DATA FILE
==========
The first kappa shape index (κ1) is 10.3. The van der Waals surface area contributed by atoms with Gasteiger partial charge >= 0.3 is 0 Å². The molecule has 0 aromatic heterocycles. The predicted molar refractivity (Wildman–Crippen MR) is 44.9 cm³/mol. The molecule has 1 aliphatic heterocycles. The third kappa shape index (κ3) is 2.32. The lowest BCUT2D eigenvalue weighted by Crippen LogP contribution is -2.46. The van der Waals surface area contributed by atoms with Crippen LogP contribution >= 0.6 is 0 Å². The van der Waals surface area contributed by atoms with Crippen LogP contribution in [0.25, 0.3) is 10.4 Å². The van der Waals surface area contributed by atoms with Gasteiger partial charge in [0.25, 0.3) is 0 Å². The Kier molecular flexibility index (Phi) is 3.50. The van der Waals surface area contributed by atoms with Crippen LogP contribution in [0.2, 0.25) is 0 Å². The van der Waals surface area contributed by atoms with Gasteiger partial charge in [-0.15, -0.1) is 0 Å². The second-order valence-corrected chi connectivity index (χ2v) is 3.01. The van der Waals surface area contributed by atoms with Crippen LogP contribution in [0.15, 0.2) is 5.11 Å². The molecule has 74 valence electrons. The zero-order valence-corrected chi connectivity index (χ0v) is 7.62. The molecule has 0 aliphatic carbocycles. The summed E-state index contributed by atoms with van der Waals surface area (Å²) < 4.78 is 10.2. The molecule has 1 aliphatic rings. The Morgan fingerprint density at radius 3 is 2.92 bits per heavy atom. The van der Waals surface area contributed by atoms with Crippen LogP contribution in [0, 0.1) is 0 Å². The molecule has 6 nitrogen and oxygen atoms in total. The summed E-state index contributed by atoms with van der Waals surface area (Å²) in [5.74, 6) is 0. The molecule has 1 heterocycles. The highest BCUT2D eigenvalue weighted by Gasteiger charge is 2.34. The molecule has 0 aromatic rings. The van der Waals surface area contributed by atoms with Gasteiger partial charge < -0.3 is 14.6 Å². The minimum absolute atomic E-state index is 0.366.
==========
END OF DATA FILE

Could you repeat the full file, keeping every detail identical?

The first kappa shape index (κ1) is 10.3. The van der Waals surface area contributed by atoms with Gasteiger partial charge >= 0.3 is 0 Å². The molecule has 0 aromatic heterocycles. The predicted molar refractivity (Wildman–Crippen MR) is 44.9 cm³/mol. The molecule has 1 aliphatic heterocycles. The third kappa shape index (κ3) is 2.32. The lowest BCUT2D eigenvalue weighted by Crippen LogP contribution is -2.46. The van der Waals surface area contributed by atoms with Crippen LogP contribution >= 0.6 is 0 Å². The van der Waals surface area contributed by atoms with Crippen LogP contribution in [0.25, 0.3) is 10.4 Å². The van der Waals surface area contributed by atoms with Gasteiger partial charge in [0.25, 0.3) is 0 Å². The Kier molecular flexibility index (Phi) is 3.50. The van der Waals surface area contributed by atoms with Crippen LogP contribution in [0.2, 0.25) is 0 Å². The van der Waals surface area contributed by atoms with Gasteiger partial charge in [-0.15, -0.1) is 0 Å². The second-order valence-corrected chi connectivity index (χ2v) is 3.01. The van der Waals surface area contributed by atoms with Crippen LogP contribution in [0.15, 0.2) is 5.11 Å². The molecule has 74 valence electrons. The zero-order valence-corrected chi connectivity index (χ0v) is 7.62. The molecule has 0 aliphatic carbocycles. The summed E-state index contributed by atoms with van der Waals surface area (Å²) < 4.78 is 10.2. The molecule has 1 aliphatic rings. The Morgan fingerprint density at radius 3 is 2.92 bits per heavy atom. The van der Waals surface area contributed by atoms with Crippen LogP contribution in [0, 0.1) is 0 Å². The molecule has 6 nitrogen and oxygen atoms in total. The summed E-state index contributed by atoms with van der Waals surface area (Å²) in [5.74, 6) is 0. The molecule has 1 heterocycles. The highest BCUT2D eigenvalue weighted by Gasteiger charge is 2.34. The molecule has 0 aromatic rings. The van der Waals surface area contributed by atoms with Gasteiger partial charge < -0.3 is 14.6 Å². The minimum absolute atomic E-state index is 0.366.